Upstart? Plymouth?

Scott James Remnant scott at
Wed Feb 24 18:31:02 UTC 2010

On Wed, 2010-02-24 at 11:50 -0600, Patrick Goetz wrote:

> And probably way to busy to work on documentation.  At some point it 
> would be nice to have a better understanding of how upstart works.  The 
> concept of an event driven init replacement isn't completely jelling in 
> my little peanut brain; even more so as a replacement for cron/anacron.
> For example, in /etc/init/networking.conf one finds
> start on (local-filesystems
>            and stopped udevtrigger)
> Hookay, but what/where is "local-filesystems"?  I can't find a conf file 
> for this in /etc/init, although there is one for udevtrigger.
Anyone can emit any event.  That's probably the bit of Upstart that
people find the hardest to get to grips with, so there can never be any
comprehensive list of every event and every argument - because anyone
can add a new one.

However there are "recommendations".

First is that if the service a job represents emits an event, it uses
the (purely documentation) "emits" stanza in its job file.  That way you
can get a rough idea by parsing /etc/init/*.conf

    $ grep "emits local-filesystems" /etc/init/*.conf
    /etc/init/mountall.conf:emits local-filesystems

So local-filesystems comes from the mountall service.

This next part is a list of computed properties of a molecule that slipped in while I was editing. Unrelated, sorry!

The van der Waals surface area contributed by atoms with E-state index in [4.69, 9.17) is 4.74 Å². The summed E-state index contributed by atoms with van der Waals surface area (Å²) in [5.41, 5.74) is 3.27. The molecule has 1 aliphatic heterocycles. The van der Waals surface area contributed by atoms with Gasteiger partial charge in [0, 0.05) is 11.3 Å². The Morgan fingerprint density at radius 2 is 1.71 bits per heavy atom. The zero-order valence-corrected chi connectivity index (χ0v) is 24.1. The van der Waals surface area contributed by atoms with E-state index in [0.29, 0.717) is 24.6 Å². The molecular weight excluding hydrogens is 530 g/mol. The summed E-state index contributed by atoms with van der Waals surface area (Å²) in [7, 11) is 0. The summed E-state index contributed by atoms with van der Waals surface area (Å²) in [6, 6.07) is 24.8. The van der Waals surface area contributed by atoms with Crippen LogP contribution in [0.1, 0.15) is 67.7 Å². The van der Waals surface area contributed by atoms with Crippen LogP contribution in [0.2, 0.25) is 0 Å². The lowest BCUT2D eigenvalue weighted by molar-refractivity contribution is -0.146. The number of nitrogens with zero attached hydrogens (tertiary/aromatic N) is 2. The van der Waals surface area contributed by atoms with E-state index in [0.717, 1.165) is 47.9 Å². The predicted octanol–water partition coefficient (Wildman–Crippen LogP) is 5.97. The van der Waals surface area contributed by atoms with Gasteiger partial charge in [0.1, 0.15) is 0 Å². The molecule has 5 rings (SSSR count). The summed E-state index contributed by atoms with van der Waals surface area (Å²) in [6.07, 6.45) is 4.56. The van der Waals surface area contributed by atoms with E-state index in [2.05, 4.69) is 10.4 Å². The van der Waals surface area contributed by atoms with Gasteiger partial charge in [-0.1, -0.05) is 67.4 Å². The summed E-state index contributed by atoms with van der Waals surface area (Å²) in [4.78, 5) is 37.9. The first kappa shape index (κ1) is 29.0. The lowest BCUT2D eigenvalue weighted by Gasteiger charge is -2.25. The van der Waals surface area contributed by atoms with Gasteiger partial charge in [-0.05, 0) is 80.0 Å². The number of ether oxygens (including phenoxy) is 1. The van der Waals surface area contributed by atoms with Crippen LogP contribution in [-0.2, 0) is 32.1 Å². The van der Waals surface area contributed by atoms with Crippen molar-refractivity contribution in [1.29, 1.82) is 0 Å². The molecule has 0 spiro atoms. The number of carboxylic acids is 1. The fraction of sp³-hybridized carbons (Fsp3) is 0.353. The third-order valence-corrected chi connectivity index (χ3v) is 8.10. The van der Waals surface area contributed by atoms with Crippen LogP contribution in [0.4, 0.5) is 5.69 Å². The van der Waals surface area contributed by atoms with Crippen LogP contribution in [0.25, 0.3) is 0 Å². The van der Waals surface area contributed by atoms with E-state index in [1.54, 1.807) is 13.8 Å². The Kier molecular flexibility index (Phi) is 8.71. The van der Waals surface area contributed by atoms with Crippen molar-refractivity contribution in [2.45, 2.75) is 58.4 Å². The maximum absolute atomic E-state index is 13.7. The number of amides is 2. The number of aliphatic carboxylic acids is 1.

Second is that the service actually documents the event in the form of a
manpage (this was missing in karmic, but added in lucid).  So

    $ man 7 local-filesystems

       The local-filesystems event is  generated  by  the  moun‐
       tall(8) daemon after it has mounted all local filesystems
       listed in fstab(5).  mountall(8) emits this event  as  an
       informational  signal,  services  and  tasks  started  or
       stopped by this event will do so in parallel  with  other

       This  event  is  typically  used by services that must be
       started in order for remote filesystems, if  any,  to  be
       activated.   Remember that some users may not consider it
       wrong to place /usr on a  remote  filesystem.   For  most
       normal services the filesystem(7) event is sufficient.

       This  event  will never occur before the virtual-filesys‐
       tems(7) event.

       A service that wishes to be running once  local  filesys‐
       tems are mounted might use:

              start on local-filesystems

> Right now in Lucid things are a bit of a mess, with a bunch of stuff in 
> /etc/init and a bunch of other very similar stuff in /etc/init.d.  Not a 
> problem of course if everything just works flawlessly right out of the 
> box so that I don't even have to think about it, but.....  <:)
That's because all this is still in development.

I've asked nicely to spend the next cycle "finishing" Upstart :-)

Scott James Remnant
scott at
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